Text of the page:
A reader recently wrote a review of my novel, Better Than This, and described that it was painful to read, but not in a bad way. Rather, it was a book that explored a difficult topic, but ultimately left the reader feeling hopeful and empowered. As a psychotherapist, I think writing (and reading) about facing difficult things in life can be inspirational and motivating. I want to speak to those readers who may need to hear that they aren’t alone, that there is hope, that there is a path to a better and more fulfilling life. To know that change and healing are possible.
I’ve read several other books similar to mine recently – books that explore the darker side of human nature, but that also offer hope or redemption—some of which I’ve discussed in earlier blog posts. Kerry Fisher’s The Silent Wife (Blog #19 – Girls, Girls and more Girls) was an honest and insightful portrayal of how confusing and pervasive self-doubt and self-blame can be in an abusive relationship. It sheds compassionate light on the difficulty that abused women have reaching out for help.
Colleen Hoover’s It Ends With Us, also takes you inside the very gray world of domestic abuse. Hoover masterfully portrays the confusing pull of being in love with someone hurtful. We gain more understanding as to why women stay, as well as how personal histories of both the abuser and victim influence the dynamic. I felt empathy for all the characters and while the outcome was satisfying, the heartbreak was also there.
This was my first Colleen Hoover book and by her admission in the author’s note, it is very different than her other books. It portrays how the world of domestic abuse is not black and white – something I also attempted to do in my novel. I thought Hoover did a great job of taking the reader inside the struggle of whether to stay and forgive – or leave. And why that decision is fraught with strong and conflicted emotions. It was painful, heartbreaking, empathic, hopeful and ultimately empowering.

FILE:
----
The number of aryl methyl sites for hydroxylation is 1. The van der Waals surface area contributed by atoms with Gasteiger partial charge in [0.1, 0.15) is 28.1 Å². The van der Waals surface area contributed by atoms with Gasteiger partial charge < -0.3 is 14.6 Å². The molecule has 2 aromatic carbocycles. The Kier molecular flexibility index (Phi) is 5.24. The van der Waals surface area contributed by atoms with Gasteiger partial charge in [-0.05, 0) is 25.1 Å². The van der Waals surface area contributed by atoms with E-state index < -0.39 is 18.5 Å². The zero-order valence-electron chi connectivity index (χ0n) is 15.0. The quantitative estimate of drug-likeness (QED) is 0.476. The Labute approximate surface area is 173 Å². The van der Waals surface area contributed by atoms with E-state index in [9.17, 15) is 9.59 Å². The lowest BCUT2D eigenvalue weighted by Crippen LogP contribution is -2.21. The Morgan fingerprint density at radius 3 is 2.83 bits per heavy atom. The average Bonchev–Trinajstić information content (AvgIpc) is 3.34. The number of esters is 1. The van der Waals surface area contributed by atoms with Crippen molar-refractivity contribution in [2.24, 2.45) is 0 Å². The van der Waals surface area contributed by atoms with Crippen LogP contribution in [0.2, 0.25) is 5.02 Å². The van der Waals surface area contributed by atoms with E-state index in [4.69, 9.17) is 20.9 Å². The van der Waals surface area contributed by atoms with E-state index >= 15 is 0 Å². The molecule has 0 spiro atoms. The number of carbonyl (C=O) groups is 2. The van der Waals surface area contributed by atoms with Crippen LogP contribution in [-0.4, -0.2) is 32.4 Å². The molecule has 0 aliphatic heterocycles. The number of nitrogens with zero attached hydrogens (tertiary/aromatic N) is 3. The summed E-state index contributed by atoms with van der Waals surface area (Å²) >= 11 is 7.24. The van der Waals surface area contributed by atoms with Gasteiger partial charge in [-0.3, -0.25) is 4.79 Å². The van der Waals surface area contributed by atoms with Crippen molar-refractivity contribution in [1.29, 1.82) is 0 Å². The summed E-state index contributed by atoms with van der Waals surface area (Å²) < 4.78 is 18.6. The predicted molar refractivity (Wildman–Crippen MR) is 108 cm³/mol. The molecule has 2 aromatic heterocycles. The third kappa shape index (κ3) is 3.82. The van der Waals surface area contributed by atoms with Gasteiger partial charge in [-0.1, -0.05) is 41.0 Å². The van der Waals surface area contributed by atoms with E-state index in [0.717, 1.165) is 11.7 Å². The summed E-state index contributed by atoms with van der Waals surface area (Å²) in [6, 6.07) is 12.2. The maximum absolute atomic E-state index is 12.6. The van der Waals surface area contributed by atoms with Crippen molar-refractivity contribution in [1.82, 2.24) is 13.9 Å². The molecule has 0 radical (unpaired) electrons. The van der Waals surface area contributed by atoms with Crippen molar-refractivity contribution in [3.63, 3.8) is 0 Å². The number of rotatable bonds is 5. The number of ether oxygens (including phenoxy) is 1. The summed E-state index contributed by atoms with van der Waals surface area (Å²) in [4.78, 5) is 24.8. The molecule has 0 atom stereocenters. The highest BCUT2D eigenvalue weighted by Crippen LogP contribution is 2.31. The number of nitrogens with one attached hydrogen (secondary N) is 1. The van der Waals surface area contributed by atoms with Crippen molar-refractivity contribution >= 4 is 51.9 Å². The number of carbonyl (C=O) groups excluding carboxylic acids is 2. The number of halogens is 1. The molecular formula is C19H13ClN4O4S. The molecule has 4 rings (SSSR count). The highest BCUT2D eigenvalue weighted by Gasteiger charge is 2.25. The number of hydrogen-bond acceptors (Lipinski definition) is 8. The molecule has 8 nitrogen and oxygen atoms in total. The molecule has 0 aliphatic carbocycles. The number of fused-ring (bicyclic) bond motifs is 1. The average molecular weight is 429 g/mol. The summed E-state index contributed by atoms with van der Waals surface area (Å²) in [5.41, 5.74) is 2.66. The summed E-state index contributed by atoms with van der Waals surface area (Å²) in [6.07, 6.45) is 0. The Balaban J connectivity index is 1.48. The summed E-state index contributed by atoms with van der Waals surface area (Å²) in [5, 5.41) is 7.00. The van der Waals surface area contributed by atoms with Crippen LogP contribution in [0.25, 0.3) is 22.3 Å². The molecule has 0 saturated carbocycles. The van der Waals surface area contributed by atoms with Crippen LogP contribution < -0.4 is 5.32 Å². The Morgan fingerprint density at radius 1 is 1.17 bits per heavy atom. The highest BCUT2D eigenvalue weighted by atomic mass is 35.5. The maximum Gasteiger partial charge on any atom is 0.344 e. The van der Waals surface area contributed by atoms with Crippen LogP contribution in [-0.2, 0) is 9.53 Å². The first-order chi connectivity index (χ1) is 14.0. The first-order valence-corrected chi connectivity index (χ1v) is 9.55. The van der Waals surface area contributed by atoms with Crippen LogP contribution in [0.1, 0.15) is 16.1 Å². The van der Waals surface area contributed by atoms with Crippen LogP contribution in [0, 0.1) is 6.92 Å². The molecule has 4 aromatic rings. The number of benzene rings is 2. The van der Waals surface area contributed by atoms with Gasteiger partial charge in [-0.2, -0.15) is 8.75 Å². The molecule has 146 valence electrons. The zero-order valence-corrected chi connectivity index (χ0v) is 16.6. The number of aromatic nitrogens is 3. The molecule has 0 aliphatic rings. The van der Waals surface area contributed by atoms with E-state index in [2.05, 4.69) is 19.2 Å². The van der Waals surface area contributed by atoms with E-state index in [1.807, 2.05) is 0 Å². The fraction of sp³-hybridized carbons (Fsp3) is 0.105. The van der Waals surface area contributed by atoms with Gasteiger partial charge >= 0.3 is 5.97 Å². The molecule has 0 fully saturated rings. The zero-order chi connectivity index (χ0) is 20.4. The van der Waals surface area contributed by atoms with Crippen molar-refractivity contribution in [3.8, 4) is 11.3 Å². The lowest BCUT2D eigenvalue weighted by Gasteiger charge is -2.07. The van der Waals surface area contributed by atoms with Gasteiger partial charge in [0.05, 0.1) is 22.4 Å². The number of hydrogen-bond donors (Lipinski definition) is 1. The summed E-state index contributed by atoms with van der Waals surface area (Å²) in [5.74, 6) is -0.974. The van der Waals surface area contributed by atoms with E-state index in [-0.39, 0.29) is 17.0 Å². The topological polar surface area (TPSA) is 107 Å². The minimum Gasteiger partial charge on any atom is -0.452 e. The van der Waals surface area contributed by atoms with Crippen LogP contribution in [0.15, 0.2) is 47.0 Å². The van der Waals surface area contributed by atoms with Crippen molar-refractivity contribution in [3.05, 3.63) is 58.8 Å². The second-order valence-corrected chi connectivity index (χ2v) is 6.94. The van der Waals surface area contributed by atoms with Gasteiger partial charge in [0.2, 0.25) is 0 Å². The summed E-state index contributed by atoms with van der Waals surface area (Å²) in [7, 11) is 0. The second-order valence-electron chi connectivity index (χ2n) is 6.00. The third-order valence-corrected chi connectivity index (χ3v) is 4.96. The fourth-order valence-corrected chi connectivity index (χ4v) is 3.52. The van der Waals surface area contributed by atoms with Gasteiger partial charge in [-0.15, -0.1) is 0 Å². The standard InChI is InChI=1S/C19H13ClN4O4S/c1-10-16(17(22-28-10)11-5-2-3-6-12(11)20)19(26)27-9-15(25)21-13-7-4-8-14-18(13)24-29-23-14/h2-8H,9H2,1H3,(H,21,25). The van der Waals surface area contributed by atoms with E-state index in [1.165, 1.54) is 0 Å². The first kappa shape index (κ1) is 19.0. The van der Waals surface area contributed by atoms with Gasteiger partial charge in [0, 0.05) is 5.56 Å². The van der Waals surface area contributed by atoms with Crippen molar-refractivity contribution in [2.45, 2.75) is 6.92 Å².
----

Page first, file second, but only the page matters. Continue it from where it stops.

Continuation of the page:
Another book that shared similar themes to my novel was Her Greatest Mistake by Sarah Simpson who is a psychologist. I love any book that explores the realms of psychology, from the normal and expected responses to everyday stressors or past traumas, to the extremes of psychological disfunction and sociopathy. Well, Simpson’s book definitely falls into that latter category. An intense inside look at the impossible no-win situation of extreme abuse and how terror can impact even the sanest of minds, it is hard to put down. Simpson’s experience as a psychologist definitely shines through in this riveting debut that easily falls into the psychological thriller genre.
Finally, Tiger Drive by Teri Case explores a family in crisis. I loved this book and Case’s compassionate treatment of her characters, all of whom feel abandoned by hope and each other but who ultimately find redemption and connection, each in their own unique way. Family dysfunction is painful to see, but there’s always more to the relationships than meets the eye. Case does a masterful job of slowly revealing secrets and hidden strengths. I moved through many emotions while reading this book – anger, sadness, hopelessness and hopefulness – never imagining in the early parts of the book that I would ultimately finish the last page feeling uplifted.
I realize that for many reading is an escape, something they do for fun. I can definitely relate. At times I just want a fun beach read. But when I’m in the right frame of mind, I always appreciate the satisfaction that comes with reading a book that “gets real”. What about you? Are there any books that explored real life struggles in a way that was inspiring to you?